Roberson expects intra-Asia air freight to be a growth area for air freight this year. “I think the positives will be regional air freight growth demand for APAC as well as to/from emerging markets in Africa, the Middle East, South America,” she said.
     “Negatives will be the U.S., thanks in part to tariffs but also the need to draw down on inventory build-ups incurred ahead of tariff announcements. Europe is slowing and I don't think demand will be strong in 2019.”

Stewart SinclairView Upward Down On The Ground

     Stewart Sinclair, Managing Director of Bangkok Flight Services, one of the two leading freight ground handlers at Bangkok’s Suvarnabhumi Airport, Thailand’s main gateway and a regional hub, was downbeat about the outlook for 2019.
     “I expect that trade will slow down globally and it’s possible that we could have a recession by end of 2019,” he said. “I think there will be a near-term drop in trade as a lot of customers have been shipping goods ahead of the planned tariff increases so we have had a bit of a false end to 2018.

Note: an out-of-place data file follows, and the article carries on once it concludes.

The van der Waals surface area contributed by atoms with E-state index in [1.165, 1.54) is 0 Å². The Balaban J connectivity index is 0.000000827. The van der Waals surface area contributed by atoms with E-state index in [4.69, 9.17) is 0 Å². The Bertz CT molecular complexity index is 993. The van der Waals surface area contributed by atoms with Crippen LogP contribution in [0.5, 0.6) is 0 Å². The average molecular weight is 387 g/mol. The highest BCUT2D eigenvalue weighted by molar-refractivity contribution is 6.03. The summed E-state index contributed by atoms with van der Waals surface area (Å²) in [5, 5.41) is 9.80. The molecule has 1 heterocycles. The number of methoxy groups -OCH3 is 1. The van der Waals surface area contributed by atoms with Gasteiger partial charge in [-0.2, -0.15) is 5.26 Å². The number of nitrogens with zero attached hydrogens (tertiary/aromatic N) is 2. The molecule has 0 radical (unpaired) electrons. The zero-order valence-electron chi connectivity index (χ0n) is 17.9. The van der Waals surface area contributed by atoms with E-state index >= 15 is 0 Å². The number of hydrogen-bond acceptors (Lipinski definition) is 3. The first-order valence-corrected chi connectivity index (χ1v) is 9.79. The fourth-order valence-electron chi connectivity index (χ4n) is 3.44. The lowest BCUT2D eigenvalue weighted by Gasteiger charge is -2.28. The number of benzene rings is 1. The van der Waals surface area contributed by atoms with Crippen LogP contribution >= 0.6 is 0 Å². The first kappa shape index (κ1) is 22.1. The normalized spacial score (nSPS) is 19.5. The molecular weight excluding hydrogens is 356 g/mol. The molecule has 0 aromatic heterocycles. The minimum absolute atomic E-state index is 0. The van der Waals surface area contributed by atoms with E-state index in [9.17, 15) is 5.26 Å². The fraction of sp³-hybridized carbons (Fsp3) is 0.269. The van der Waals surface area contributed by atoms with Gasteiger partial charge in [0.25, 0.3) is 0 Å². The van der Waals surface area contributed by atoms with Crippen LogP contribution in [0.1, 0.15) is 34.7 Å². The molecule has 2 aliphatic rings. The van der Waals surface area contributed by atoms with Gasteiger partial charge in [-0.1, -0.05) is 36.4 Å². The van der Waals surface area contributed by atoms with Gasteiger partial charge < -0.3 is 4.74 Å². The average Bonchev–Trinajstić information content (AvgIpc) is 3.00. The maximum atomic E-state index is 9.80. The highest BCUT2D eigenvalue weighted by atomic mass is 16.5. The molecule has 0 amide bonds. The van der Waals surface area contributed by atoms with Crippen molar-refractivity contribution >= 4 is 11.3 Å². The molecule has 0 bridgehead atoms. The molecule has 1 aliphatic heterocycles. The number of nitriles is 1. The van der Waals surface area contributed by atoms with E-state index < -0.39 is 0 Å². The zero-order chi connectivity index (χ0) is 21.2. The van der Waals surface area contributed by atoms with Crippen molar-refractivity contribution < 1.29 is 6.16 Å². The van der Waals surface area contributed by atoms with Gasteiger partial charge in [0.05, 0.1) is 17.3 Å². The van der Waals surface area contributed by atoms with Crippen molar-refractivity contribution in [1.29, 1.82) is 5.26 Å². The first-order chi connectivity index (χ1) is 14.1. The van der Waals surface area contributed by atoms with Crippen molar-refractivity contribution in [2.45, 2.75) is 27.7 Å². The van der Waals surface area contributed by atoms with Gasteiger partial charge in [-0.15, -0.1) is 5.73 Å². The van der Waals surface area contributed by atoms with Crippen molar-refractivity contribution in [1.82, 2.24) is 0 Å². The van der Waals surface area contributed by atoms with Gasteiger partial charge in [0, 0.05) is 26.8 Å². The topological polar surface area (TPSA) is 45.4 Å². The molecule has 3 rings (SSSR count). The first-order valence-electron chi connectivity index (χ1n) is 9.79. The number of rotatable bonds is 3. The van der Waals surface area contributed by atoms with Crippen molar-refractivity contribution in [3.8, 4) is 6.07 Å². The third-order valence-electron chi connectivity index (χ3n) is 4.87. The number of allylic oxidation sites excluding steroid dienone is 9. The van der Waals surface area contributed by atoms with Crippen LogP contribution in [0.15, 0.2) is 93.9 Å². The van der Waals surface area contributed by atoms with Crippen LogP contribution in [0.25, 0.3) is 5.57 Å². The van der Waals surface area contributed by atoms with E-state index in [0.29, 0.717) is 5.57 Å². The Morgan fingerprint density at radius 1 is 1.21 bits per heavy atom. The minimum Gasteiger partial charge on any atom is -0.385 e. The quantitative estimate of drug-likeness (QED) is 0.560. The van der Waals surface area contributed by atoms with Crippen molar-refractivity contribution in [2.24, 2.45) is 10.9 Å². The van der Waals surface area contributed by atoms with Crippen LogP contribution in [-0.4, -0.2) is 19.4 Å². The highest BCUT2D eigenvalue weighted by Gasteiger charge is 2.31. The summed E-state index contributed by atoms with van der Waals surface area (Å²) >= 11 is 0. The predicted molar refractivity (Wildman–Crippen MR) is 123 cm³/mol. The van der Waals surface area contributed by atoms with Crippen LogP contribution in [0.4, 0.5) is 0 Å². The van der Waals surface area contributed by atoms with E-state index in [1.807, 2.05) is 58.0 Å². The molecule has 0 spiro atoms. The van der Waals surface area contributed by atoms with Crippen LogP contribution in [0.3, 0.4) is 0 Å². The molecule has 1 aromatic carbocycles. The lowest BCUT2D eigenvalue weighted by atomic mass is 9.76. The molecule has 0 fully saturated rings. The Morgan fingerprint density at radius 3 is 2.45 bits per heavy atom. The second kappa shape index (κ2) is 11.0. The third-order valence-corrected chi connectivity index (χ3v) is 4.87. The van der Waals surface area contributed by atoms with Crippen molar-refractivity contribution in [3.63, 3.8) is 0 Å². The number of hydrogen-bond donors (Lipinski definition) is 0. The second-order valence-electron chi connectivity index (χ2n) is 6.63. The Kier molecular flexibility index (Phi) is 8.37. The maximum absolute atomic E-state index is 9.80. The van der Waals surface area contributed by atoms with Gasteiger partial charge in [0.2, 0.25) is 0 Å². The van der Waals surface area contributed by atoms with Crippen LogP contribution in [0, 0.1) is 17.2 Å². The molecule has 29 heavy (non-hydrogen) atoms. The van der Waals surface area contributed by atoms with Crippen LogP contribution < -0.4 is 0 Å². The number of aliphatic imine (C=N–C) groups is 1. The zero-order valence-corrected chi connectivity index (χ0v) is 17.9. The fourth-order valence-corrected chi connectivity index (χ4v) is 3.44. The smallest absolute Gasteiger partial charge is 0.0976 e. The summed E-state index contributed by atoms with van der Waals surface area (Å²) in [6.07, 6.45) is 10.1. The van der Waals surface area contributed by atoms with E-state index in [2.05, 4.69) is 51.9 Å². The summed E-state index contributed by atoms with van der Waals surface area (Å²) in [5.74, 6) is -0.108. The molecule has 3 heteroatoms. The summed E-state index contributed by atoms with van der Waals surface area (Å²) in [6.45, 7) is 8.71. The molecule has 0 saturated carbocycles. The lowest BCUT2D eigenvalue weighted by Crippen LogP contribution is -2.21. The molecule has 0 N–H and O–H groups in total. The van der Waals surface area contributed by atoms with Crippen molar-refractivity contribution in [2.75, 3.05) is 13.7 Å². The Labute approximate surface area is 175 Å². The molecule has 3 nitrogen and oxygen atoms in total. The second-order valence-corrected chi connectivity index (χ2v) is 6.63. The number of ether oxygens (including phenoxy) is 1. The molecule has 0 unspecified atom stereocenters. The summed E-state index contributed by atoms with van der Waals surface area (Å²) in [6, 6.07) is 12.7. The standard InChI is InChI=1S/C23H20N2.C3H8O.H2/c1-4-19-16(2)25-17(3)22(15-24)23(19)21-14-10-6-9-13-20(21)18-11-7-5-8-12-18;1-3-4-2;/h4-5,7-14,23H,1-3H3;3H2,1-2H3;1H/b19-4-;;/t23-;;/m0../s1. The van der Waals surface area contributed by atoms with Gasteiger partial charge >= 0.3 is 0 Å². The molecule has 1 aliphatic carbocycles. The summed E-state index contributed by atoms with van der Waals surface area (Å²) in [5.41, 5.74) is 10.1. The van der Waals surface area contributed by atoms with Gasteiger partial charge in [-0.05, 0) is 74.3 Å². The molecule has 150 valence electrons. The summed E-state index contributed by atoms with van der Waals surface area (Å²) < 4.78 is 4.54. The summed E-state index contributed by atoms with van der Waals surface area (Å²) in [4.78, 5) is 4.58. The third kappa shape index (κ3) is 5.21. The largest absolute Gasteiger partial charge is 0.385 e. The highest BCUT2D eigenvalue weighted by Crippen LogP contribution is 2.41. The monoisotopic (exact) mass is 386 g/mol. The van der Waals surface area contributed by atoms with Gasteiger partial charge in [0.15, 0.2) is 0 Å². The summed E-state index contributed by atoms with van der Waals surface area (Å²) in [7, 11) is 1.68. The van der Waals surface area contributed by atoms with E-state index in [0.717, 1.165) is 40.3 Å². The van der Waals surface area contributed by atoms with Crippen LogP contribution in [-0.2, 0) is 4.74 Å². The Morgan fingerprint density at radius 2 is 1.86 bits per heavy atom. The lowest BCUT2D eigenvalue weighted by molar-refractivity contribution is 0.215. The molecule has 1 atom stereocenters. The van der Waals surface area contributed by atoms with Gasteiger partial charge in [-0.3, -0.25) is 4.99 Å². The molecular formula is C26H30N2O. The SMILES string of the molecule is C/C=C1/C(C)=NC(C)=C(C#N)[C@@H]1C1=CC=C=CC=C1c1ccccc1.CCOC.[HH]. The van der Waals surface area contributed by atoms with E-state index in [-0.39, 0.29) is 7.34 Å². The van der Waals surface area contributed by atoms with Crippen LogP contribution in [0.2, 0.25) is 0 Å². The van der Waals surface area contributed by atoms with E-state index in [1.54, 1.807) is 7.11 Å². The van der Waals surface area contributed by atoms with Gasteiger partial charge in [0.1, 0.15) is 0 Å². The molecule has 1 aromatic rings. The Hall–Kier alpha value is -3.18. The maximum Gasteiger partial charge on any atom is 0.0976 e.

“Another factor that may hit Thailand is the slowdown in the hard drive market because of the move to cloud. Whether this will result in the major hard drive manufacturers looking to convert their facilities in Thailand into phone production remains to be seen.”

View from Hong Kong Wu

Brian Wu     Brian Wu, chairman of the Hong Kong Association of Freight Forwarding (HAFFA), said he was uncertain about how Hong Kong forwarders would fare this year given the doubts surrounding the Chinese economy, and the potential for some export traffic aimed at the U.S. market being moved out of mainland China locations, a move that has already hurt some HAFFA members.
     “I am not quite sure about the market situation in 2019, despite what we have heard about the trade war,” he said. “We are seeing the relocation of manufacturers from Mainland China. There are so many uncertainties. We are worried about the situation of Q1 and Q2.”

Cathay Pacific Cargo Lunar Greetings
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Letters To The Editor

Publisher-Geoffrey Arend • Managing Editor-Flossie Arend •
Film Editor-Ralph Arend • Special Assignments-Sabiha Arend, Emily Arend • Advertising Sales-Judy Miller